The president has issued a formal request that would permit ongoing airstrikes against the Islamic State, otherwise known as ISIS or ISIL. It would authorize American military training for local ground forces in both Iraq and Syria. U.S. Special Operations personnel could be used for rescue missions as well as unspecified assistance for local forces.

The request rules out United States ground forces. It would expire after three years.

Sen. Ben Sasse says the request seems to contain more restrictions than strategy.

“The problem I have is that this request starts by saying all the things we won’t do and it doesn’t outline a coherent strategy to actually win,” Sasse tells Nebraska Radio Network.

The president’s request would also repeal the 2002 authorization President George W. Bush received to begin the war with Iraq. It would leave in place the 2001 authorization given to fight al-Qaea in wake of the September 11, 2001 attacks.

AUDIO:  Brent Martin reports [:45]

Sen. Fischer will vote for Ash Carter as Defense Secretary (AUDIO)

Sen. Deb Fischer questions Sec. of Defense-designate Ash Carter/Photo courtesy Sen. Fischer's office

Sen. Deb Fischer questions Sec. of Defense-designate Ash Carter/Photo courtesy Sen. Fischer’s office

Sen. Deb Fischer plans to vote for Defense Secretary-designate Ash Carter and expects him to have more success than outgoing Defense Secretary Chuck Hagel.

Carter has been chosen by President Barak Obama as the person to succeed Hagel, who reportedly had clashes with the president’s inner circle in the White House.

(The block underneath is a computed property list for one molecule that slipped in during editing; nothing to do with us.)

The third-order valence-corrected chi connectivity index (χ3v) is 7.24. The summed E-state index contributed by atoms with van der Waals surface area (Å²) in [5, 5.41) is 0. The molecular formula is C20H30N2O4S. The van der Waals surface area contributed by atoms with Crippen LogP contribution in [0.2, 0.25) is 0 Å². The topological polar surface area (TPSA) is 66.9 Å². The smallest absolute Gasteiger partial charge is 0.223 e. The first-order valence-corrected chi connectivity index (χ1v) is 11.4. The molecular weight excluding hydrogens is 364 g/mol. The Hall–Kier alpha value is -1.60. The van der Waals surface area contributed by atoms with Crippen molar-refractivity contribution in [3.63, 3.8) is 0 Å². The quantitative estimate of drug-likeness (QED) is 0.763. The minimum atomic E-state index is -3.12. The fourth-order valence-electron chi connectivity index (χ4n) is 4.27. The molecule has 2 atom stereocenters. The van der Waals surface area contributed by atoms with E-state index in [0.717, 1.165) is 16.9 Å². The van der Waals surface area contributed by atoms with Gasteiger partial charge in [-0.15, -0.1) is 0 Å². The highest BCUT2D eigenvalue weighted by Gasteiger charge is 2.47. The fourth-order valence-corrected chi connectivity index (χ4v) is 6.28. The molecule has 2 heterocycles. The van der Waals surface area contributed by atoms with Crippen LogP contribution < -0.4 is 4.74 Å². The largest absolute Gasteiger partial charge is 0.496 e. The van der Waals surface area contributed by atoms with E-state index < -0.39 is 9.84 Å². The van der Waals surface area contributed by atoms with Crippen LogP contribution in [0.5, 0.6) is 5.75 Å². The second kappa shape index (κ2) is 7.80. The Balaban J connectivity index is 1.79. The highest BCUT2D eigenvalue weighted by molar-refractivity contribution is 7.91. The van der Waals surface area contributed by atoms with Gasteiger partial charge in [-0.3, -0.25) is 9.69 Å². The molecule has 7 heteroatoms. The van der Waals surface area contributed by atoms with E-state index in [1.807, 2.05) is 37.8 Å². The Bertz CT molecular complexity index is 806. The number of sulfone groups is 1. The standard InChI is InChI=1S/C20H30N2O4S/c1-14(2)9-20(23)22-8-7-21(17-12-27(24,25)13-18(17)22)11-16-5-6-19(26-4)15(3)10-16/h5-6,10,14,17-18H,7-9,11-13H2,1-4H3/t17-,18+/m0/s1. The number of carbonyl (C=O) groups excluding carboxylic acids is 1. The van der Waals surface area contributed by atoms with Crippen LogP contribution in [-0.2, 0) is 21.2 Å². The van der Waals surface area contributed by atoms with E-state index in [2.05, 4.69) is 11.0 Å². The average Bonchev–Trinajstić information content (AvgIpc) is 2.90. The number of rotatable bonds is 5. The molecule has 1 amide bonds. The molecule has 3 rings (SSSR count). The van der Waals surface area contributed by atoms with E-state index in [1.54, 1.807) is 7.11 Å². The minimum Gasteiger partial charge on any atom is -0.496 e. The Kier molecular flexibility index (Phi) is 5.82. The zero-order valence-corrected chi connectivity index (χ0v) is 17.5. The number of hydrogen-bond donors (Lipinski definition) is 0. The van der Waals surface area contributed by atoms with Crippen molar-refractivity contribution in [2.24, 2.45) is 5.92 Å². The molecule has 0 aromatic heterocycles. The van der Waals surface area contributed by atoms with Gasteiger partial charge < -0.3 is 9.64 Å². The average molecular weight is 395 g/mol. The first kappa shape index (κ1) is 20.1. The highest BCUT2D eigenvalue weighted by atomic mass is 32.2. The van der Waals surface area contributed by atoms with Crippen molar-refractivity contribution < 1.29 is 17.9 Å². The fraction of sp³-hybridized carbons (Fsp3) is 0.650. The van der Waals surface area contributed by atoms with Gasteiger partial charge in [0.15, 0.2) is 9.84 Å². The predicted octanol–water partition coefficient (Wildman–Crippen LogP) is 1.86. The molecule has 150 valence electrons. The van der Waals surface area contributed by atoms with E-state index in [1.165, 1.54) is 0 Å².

Carter, who is 60, is a veteran of both Washington and the Pentagon. He is a physicist who has held a number of posts in the Pentagon, dating as far back as the administration of President Jimmy Carter.

Carter made a number of statements during his confirmation hearing before the Senate Armed Services Committee which could put him at odds with the president, including being open to review troop levels in Afghanistan and cautious about releasing prisoners from Guantanamo Bay, Cuba.

Fischer, a member of the Armed Services Committee, says Carter has more experience at the Pentagon than Hagel, a former United States Senator from Nebraska.

“Secretary Hagel probably didn’t have as solid a base on those issues and had some problems then as Secretary of Defense,” Fischer tells Nebraska reporters during a conference call, a reference to reports Hagel had frequent run-ins with the White House.

Fischer adds reports surfaced in Washington that Hagel didn’t speak up during meetings of the president’s cabinet.

Fischer says Carter gave the committee assurances that he would have no qualms with being straight-forward with the president. Fischer believes Carter will be able to penetrate President Obama’s tight inner circle.

“He won’t be shy about giving his advice on what he believes are the best policies for our military and for the defense of this country,” according to Fischer.

Fischer says Carter is seen in Washington as a professional with wide experience who has a deep understanding of the Pentagon that would serve him well as Secretary of Defense.

AUDIO:  Brent Martin reports [:45]